Sonja performed several times during her visit to St. Louis, including the routine that won her the Gold Medal at Garmisch-Partenkirchen several weeks earlier. It was truly an international event with the added appearance of Jack Dunn, English champion and silver medalist in the Olympics. Earl Reflow’s two daughters, Shirley and Elizabeth, along with many of their fellow members of the St. Louis Skating Club, were excited to skate in the Carnival as amateurs. In the photo to the left from St. Louis in April, 1936 is (L to R) Dorothy Lewis, Josephene Fogassey, Sonja Henie, Len Fogassey, Sam Lewis (father of barrel jumper Buddy) and Shirley Reflow.
Shirley Sherman (nee Reflow) is still involved in skating today as a national judge and has clear memories of the event. “I just happened to be the daughter of a St. Louis sports and entertainment promoter who put on shows in the 1930s featuring local skaters from St. Louis Skating Club and special professional show skaters. I was included because it was unusual for a very young child to be skating at that time.”
Knowing my own experience with the famous temper of Ms Henie, I asked Shirley what is was like as a young girl to work with the famous champion.
“Sonja was not friendly as I am certain you know. She came to the US with Jackie Dunn, then Champion of England. He was very friendly and nice and very handsome. He said to a little girl in the show (me) ‘Next to Sonja you were the best in the show.’ Not true — but he was being nice to a little girl!”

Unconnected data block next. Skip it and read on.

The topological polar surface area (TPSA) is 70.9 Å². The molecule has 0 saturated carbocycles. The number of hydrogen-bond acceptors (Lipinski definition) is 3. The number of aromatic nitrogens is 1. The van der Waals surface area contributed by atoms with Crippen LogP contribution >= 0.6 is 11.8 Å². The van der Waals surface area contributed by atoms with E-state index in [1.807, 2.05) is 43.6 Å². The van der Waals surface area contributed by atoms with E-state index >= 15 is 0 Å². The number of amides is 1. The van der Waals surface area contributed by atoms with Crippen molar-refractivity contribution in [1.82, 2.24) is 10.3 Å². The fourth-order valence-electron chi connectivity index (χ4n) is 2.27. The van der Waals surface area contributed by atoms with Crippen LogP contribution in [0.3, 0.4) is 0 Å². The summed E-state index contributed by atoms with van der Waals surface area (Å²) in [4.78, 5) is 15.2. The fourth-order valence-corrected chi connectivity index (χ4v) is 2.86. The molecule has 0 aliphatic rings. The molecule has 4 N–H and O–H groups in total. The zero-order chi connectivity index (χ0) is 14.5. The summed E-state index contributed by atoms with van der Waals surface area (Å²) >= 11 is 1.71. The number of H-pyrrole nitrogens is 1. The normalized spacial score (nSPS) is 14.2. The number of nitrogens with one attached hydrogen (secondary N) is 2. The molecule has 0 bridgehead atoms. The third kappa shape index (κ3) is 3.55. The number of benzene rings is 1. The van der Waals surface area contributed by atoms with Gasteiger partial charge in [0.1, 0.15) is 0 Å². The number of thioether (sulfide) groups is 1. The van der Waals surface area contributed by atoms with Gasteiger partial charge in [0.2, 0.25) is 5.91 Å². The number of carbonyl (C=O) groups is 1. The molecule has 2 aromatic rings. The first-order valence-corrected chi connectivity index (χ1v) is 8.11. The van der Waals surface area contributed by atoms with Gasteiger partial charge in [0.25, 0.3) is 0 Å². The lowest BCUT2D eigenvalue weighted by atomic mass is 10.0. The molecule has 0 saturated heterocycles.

Dunn was Sonja’s lover at the time but was later discarded for Tyrone Power. Dunn followed her to Hollywood where he was ignored. He was eventually discovered and scheduled to play the lead in a movie about the life of Rudoph Valentino but was first cast in the “Duke of Westpoint” to give him some experience. He died of Tularmia (Rabbit Fever) just three days into filming.
While still a girl, Sonja planned to move to Hollywood and become a movie star when her competitive days were over. She never gave a thought to the fact that her thick accent might hinder her acting ambitions. Ultimately she was signed by 20th Century Fox studio head, Darryl F. Zanuck; however, it took a little “marketing” to get his attention. According to Look Magazine, February 1, 1938 issue, Sonja, meeting a cool reception in Hollywood, outsmarted the movie capital at its own game. She bought a big white car. Then she rented a rink and put on a show such as Hollywood had never seen. It brought producers to her door, and another star was born.